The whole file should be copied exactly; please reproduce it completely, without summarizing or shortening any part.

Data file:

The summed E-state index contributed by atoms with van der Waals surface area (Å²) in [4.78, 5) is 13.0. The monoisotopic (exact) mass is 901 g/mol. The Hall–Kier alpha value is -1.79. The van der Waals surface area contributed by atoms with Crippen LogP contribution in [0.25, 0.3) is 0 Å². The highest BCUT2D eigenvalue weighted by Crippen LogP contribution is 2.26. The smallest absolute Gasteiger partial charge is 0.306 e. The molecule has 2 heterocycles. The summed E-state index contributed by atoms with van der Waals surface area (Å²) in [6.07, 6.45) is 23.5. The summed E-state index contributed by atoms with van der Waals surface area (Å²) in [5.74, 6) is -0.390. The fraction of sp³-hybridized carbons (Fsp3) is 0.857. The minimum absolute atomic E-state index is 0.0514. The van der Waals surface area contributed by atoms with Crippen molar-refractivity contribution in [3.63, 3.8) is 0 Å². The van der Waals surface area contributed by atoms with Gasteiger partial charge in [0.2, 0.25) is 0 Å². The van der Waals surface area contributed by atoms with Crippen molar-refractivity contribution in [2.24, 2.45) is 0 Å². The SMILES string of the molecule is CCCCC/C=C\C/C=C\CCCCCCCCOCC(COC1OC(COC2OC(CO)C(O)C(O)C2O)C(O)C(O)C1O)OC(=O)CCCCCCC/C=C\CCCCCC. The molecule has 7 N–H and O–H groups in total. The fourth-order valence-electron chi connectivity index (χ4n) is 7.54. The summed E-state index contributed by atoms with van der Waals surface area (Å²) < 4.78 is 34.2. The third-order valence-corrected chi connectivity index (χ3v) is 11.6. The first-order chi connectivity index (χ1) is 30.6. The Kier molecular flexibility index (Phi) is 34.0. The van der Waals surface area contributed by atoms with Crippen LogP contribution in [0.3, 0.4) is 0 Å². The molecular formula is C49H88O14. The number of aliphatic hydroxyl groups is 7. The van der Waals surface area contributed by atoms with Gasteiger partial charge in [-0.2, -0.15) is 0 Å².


The summed E-state index contributed by atoms with van der Waals surface area (Å²) in [4.78, 5) is 13.0. The monoisotopic (exact) mass is 901 g/mol. The Hall–Kier alpha value is -1.79. The van der Waals surface area contributed by atoms with Crippen LogP contribution in [0.25, 0.3) is 0 Å². The highest BCUT2D eigenvalue weighted by Crippen LogP contribution is 2.26. The smallest absolute Gasteiger partial charge is 0.306 e. The molecule has 2 heterocycles. The summed E-state index contributed by atoms with van der Waals surface area (Å²) in [6.07, 6.45) is 23.5. The summed E-state index contributed by atoms with van der Waals surface area (Å²) in [5.74, 6) is -0.390. The fraction of sp³-hybridized carbons (Fsp3) is 0.857. The minimum absolute atomic E-state index is 0.0514. The van der Waals surface area contributed by atoms with Crippen molar-refractivity contribution in [3.63, 3.8) is 0 Å². The van der Waals surface area contributed by atoms with Gasteiger partial charge in [0.2, 0.25) is 0 Å². The van der Waals surface area contributed by atoms with Crippen molar-refractivity contribution in [2.24, 2.45) is 0 Å². The SMILES string of the molecule is CCCCC/C=C\C/C=C\CCCCCCCCOCC(COC1OC(COC2OC(CO)C(O)C(O)C2O)C(O)C(O)C1O)OC(=O)CCCCCCC/C=C\CCCCCC. The molecule has 7 N–H and O–H groups in total. The fourth-order valence-electron chi connectivity index (χ4n) is 7.54. The summed E-state index contributed by atoms with van der Waals surface area (Å²) < 4.78 is 34.2. The third-order valence-corrected chi connectivity index (χ3v) is 11.6. The first-order chi connectivity index (χ1) is 30.6. The Kier molecular flexibility index (Phi) is 34.0. The van der Waals surface area contributed by atoms with Crippen LogP contribution in [0.3, 0.4) is 0 Å². The molecular formula is C49H88O14. The number of aliphatic hydroxyl groups is 7. The van der Waals surface area contributed by atoms with Gasteiger partial charge in [-0.2, -0.15) is 0 Å².